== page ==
Although it's summer, no one seems to be taking a holiday from money. Your questions keep pouring in and I am happy to answer as many of them as possible. Here are some of the latest.
Investing in Enbridge
Q - I currently do not have a position in Enbridge. Do you think that this might be a good entry point or do you foresee further downside? – Gord Z.
A – I cannot predict the day-to-day price movements in a stock. No one can, to my knowledge. What I can tell you is that, over the long term, I regard Enbridge as a core holding in any portfolio. I see the current price pullback as a buying opportunity. The stock pays an annual dividend of $2.44, to yield 4.6 per cent at the current price. The dividend provides a nice cash flow while you are waiting for the share price to turn around. – G.P.
Sprott Physical Silver
Q - I have shares in Sprott Physical Silver. Wherever I try to attain the latest price I am given a not available, "de-listed" result. The last price was at $6.57, not recent and a drop from April 30 price of $8.589. My broker, Raymond James, is having difficulty tracing the stock. I have spoken to an automated voice at Sprott, which gave an assurance of a reply within 48 hours. I have just celebrated my 90th birthday and still have plenty of time to see this one through. I have the greatest respect for your solutions to things (going way back). Help, please. – Malcolm H.
A – If your broker is having a difficult time tracing the stock, he/she is not trying very hard. It trades in New York under the symbol PSLV and closed on July 21 at $6.29 (U.S.) on a volume of over 352,000 units. Based on this price, 100 units represents a holding of 37.85 ounces of physical silver. – G.P.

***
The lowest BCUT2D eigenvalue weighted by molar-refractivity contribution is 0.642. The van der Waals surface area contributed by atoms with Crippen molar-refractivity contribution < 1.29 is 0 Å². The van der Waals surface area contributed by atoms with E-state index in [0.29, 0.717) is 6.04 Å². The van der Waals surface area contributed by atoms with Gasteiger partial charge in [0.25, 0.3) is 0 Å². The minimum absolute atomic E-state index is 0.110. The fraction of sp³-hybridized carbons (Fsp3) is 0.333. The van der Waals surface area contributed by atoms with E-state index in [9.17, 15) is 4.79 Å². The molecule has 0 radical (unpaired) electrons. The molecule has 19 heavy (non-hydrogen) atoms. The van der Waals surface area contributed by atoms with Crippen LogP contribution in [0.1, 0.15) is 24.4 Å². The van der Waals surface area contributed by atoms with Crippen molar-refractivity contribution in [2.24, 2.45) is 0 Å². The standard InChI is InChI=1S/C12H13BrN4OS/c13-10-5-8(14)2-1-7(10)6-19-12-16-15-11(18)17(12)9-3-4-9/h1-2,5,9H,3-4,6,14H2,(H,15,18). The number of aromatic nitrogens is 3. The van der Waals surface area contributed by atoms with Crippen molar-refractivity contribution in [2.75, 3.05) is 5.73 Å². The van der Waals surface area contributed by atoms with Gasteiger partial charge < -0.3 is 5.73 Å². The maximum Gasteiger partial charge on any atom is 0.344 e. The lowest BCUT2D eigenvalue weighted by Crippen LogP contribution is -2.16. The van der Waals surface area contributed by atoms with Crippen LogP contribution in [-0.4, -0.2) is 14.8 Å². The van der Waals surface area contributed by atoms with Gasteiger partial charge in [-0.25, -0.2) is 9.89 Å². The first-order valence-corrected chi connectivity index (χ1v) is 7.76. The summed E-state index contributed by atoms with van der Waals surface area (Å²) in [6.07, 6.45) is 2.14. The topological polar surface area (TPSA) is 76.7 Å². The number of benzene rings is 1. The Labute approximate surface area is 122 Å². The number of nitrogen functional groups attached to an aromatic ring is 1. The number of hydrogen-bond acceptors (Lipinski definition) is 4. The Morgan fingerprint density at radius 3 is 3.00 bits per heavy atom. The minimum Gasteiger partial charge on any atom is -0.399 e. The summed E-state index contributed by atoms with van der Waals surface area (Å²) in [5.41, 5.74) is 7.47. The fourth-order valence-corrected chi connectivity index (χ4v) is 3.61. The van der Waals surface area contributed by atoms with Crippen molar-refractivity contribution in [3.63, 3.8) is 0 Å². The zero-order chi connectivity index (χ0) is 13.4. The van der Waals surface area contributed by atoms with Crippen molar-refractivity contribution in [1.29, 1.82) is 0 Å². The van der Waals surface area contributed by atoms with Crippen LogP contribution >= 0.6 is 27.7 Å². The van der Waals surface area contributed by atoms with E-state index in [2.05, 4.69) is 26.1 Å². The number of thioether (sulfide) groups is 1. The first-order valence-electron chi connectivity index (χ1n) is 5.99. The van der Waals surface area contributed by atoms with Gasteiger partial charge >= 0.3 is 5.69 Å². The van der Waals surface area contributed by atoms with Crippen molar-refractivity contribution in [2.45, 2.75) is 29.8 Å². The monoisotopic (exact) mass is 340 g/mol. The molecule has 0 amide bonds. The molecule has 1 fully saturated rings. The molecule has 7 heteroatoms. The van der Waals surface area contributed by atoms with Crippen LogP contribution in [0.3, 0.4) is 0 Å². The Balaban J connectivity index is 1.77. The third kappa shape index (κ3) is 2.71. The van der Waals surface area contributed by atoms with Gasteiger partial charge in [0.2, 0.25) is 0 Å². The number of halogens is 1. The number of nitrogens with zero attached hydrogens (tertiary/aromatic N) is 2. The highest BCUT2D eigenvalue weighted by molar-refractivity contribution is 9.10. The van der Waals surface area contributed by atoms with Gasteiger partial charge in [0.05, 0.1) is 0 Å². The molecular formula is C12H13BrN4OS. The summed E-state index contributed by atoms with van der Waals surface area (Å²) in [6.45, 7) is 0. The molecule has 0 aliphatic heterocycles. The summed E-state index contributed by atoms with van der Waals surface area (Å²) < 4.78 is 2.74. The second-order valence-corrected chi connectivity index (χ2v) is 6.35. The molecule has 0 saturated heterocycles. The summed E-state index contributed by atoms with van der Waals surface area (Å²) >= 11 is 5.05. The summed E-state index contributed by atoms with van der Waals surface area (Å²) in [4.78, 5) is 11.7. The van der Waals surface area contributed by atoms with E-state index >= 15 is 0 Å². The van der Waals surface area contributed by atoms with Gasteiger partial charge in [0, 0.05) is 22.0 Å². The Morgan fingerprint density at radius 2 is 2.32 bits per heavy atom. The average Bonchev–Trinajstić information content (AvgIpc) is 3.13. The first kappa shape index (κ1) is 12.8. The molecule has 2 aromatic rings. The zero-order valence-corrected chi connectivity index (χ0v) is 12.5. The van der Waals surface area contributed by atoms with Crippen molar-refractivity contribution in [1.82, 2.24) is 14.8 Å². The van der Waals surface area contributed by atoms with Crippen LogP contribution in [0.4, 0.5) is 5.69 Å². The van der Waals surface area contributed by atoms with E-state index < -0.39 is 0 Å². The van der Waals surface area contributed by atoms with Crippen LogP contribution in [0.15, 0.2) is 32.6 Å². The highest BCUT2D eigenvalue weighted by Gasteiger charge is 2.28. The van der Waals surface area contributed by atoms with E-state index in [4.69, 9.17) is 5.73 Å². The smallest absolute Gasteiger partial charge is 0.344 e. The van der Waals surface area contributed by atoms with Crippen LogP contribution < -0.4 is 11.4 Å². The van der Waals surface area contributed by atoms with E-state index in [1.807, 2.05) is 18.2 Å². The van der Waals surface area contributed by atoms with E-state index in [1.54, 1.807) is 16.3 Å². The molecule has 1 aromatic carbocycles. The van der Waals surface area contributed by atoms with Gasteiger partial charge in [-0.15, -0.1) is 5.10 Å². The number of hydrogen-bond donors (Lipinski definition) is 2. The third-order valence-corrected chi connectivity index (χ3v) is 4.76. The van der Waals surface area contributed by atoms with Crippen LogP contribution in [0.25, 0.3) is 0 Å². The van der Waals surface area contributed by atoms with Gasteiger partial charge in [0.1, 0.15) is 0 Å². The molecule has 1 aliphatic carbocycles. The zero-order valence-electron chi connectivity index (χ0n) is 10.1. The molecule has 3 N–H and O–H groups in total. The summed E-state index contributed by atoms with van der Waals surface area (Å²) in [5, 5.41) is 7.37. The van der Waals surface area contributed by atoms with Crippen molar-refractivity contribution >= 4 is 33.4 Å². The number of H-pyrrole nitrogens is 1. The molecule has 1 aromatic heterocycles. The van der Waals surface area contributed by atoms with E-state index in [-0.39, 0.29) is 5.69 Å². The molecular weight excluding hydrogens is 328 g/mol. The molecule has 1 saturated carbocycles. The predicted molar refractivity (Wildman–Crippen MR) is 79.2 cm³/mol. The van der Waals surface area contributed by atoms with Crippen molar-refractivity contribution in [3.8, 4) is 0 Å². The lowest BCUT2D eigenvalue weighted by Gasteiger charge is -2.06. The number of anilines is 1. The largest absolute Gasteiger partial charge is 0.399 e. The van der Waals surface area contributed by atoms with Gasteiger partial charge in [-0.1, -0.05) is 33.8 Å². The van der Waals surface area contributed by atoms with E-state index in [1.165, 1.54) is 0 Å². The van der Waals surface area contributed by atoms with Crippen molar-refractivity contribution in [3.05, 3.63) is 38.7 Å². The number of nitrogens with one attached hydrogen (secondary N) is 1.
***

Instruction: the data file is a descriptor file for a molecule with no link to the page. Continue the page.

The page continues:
Q - I get the maximum CPP. When my spouse dies am I eligible to get survivor's benefits? - George V.
A - No. The maximum CPP retirement benefit plus survivor benefit this year is $1,114.17. That's the same maximum as for the retirement benefit alone. See www.canada.ca/en/services/benefits/publicpensions/cpp/cpp-benefit/amount.html. - G.P.
Q - My children have set up an educational fund (RESP) at a bank for their two-year-old son. They have the proceeds in a mutual fund with risk geared to a student (higher risk in early years). They find the fees high. Their risk tolerance is average. They are looking to switch to ETFs. Would you have any thoughts and recommendations? – Bernie S.
A – It sounds like they have invested in a target date mutual fund, which automatically adjusts the asset mix to a more conservative balance as the child approaches college age. I did some extensive research and I could not find a comparable ETF that is available to the general public. There are many such ETFs that are offered to institutional investors (pension plans, group RRSPs, etc.), including 10 recently launched by Vanguard. But none that I could find that your children could buy directly.
I'm sure some will be available soon to the public but for now if they move from a mutual fund they are going to have to take responsibility for adjusting the asset mix of any combination of ETFs they select as their son grows older. Most people are not very good at doing that so my advice would be to stick with the target date mutual fund until an ETF becomes available to retail investors. – G.P.